Author: Antonio Budano – INFN Sezione di Roma Tre, Italy
- Federico Budano – INFN Sezione di Roma Tre, Italy
- Giacomo De Pietro – Università Roma Tre – INFN Sezione di Roma Tre, Italy
- Martina Laurenza – Università Roma Tre – INFN Sezione di Roma Tre, Italy
- Alberto Martini – Università Roma Tre – INFN Sezione di Roma Tre, Italy
In this work we present an original and new example of science communication and teaching of nuclear physics based on Virtual Reality (VR) system technology. VR systems are currently one of best architecture used for interactive experiences, since it guarantees a complete immersion of the user into a simulated but realistic environment. In recent years it is mostly used in the video games field, grabbing the attention of a young audience. On the other hand, nuclear physics is typically one of the most tough science to be communicated or taught.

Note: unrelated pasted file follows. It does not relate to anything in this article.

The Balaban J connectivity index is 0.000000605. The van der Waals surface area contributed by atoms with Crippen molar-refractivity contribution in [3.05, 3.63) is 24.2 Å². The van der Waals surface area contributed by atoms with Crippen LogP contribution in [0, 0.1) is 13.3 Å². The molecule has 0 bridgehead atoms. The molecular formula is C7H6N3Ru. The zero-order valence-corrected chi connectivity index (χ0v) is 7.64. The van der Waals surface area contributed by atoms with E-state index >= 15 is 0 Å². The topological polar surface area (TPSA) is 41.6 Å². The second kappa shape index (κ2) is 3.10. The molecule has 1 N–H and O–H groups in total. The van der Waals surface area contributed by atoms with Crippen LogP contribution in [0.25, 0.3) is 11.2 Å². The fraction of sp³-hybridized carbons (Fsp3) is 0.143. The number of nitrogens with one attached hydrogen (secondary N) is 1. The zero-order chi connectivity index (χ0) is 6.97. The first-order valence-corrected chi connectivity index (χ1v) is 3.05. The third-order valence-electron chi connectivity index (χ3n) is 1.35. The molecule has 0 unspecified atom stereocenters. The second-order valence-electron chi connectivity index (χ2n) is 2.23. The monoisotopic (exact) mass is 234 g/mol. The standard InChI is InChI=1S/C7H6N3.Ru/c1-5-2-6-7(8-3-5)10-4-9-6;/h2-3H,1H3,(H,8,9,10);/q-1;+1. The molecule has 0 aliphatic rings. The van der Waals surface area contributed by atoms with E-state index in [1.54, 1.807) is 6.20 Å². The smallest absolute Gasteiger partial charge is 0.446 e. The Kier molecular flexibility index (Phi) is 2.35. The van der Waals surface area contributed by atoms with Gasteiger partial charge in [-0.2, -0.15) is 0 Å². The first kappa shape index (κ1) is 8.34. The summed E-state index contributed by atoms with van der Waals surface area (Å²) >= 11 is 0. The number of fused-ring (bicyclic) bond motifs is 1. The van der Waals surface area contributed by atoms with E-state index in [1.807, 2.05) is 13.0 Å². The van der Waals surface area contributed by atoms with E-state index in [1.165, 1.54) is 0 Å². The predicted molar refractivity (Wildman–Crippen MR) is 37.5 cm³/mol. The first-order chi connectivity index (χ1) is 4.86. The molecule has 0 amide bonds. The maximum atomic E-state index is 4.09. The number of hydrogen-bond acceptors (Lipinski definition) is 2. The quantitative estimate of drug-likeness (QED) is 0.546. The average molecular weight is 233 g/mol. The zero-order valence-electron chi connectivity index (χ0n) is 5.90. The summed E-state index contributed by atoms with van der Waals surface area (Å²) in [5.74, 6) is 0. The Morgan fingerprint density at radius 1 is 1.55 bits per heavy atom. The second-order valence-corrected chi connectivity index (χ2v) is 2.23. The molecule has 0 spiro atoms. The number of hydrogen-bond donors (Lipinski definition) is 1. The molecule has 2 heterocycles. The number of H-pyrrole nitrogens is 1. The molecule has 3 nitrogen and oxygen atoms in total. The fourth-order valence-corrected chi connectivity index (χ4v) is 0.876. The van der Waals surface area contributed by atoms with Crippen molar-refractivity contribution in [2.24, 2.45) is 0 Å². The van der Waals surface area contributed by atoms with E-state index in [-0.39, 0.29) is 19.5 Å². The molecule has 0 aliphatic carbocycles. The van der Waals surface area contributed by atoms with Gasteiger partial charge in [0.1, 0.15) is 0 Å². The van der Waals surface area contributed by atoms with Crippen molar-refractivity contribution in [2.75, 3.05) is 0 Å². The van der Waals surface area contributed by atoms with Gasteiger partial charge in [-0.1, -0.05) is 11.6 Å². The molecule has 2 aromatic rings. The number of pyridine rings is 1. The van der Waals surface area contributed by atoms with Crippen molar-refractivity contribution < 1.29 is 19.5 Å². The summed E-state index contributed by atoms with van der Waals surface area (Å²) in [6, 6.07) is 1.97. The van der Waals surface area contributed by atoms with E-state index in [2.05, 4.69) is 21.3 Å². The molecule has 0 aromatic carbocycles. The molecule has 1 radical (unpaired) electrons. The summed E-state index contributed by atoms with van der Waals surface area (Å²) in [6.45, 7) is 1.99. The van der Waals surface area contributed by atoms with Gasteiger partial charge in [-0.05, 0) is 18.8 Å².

Our aim is to show how we can improve our communication skills by mixing the VR system with nuclear physics and how this idea encourages people to approach to this field. In particular, we will bring our VR equipment to show the Belle II experiment with the help of its corresponding VR application which can be used as a didactic tool in physics at all levels: from high schools to university professors. This application makes it clear to the audience how particle interaction occurs in a detector. In fact it is possible to explain various physics concepts by exploiting the best visual representation of the experiment and the elementary particles moving inside it. This VR application represents one of the only powerful tool for “observation” in the science of the infinitely small. Moreover, the degree of detail obtained thanks to our application allows to understand the operation of the particle detector and the behaviour of the particles that pass through it in a simple and cool way.
The author has not yet submitted a copy of the full paper.
Presentation type: Visual presentation